Global economy set for record growth in 2004

The long-term average rate is about 4%, But it is slightly more downbeat on 2005, with its forecast trimmed by 0.1% to 4.3%. The aggregate figures mask substantial regional disparities. In particular, it has become less optimistic about the US and has revised downwards its forecasts for both 2004 and 2005 by 0.3%. US growth is now expected to be 4.3% this year and 3.5% next year.

In contrast, the IMF is markedly more upbeat on Japan’s economic prospects. The projection for 2004 was revised up by 1.1% to 4.4%, while the 2005 estimate was increased by 0.5% to 2.3%. UK growth estimates were revised downwards by 0.1% for both 2004 and 2005, and growth this year is now expected to be 3.4% and 2.5% next year. Further oil price rises and an economic hard landing were identified as key risks to the forecast; although there is an economic revival in Europe, it is heavily dependent on external demand.

The IMF also argues that inflationary pressures could be stronger than expected, which might be a particular problem in countries where housing markets are “richly valued”, such as the UK. Global economic imbalances, particularly the US current account deficit and corresponding surpluses elsewhere, remain a key risk. Although the US will have to adjust at some point, it is still not clear how.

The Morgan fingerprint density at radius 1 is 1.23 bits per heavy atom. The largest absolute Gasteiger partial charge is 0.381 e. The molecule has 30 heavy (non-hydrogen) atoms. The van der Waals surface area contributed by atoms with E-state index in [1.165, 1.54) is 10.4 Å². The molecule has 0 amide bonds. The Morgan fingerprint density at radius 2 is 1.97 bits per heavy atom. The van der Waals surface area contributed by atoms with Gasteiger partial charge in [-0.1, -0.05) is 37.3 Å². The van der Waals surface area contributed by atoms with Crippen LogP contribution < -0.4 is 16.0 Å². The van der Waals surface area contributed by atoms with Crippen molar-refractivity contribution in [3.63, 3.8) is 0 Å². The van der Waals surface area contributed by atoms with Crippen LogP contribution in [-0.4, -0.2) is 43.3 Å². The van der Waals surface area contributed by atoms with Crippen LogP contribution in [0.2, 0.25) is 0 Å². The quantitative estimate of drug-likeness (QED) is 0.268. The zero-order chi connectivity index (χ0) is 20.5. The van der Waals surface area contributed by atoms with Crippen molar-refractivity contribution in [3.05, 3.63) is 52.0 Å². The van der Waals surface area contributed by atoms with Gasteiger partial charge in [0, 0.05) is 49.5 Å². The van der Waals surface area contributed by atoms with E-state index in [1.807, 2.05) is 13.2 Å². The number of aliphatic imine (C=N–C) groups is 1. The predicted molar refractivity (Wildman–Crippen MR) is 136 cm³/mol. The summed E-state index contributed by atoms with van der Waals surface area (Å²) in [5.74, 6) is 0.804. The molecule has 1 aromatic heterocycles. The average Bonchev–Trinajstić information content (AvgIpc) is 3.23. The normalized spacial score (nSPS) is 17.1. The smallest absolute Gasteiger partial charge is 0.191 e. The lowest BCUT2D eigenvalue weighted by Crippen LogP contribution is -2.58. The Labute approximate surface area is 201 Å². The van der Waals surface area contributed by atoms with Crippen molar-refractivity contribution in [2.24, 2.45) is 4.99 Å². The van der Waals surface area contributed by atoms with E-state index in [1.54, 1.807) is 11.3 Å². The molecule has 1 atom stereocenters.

On the positive side, the IMF says that the emergence of China and the IT revolution provide the opportunity for sustained increases in global productivity growth. Much of the last year has been characterised by a lack of consensus as to the future outlook of equity markets. During this time, there seem to have been no clear trends, with equity-based funds outperforming periodically, but with pockets of outperformance occurring from other asset classes.

Though funds should be considered a long-term investment, investors may be showing concern over the current environment and its effects on fund performance. Latest IMA figures show that net sales are lower than the same period last year, when equity markets were in a recovery phase – to the extent that Isa redemptions have more than doubled since August 2003.

In spite of these worrying figures, there have certainly been areas of investment that have outperformed for at least part of the time, and investors need to consider the underlying fundamentals of the markets they are investing in, as well as the stockpicking ability of individual fund managers.

Overall, average sector returns for UK-registered investment funds have been satisfactory, with no excessive levels of performance, and any losses reasonably modest. However, if we break the year’s returns down into quarterly periods, we can see that the market – while not showing seismic shifts in returns across asset classes – has seen some distinct movements and even changes in direction.

One of the strongest-performing equity-based sectors during the year is Latin America, which gained an average of around 29%. Other emerging markets sectors have also performed well, particularly over the last quarter. These returns – many in excess of 10% – contrasted with the losses sustained by many emerging markets categories the quarter earlier.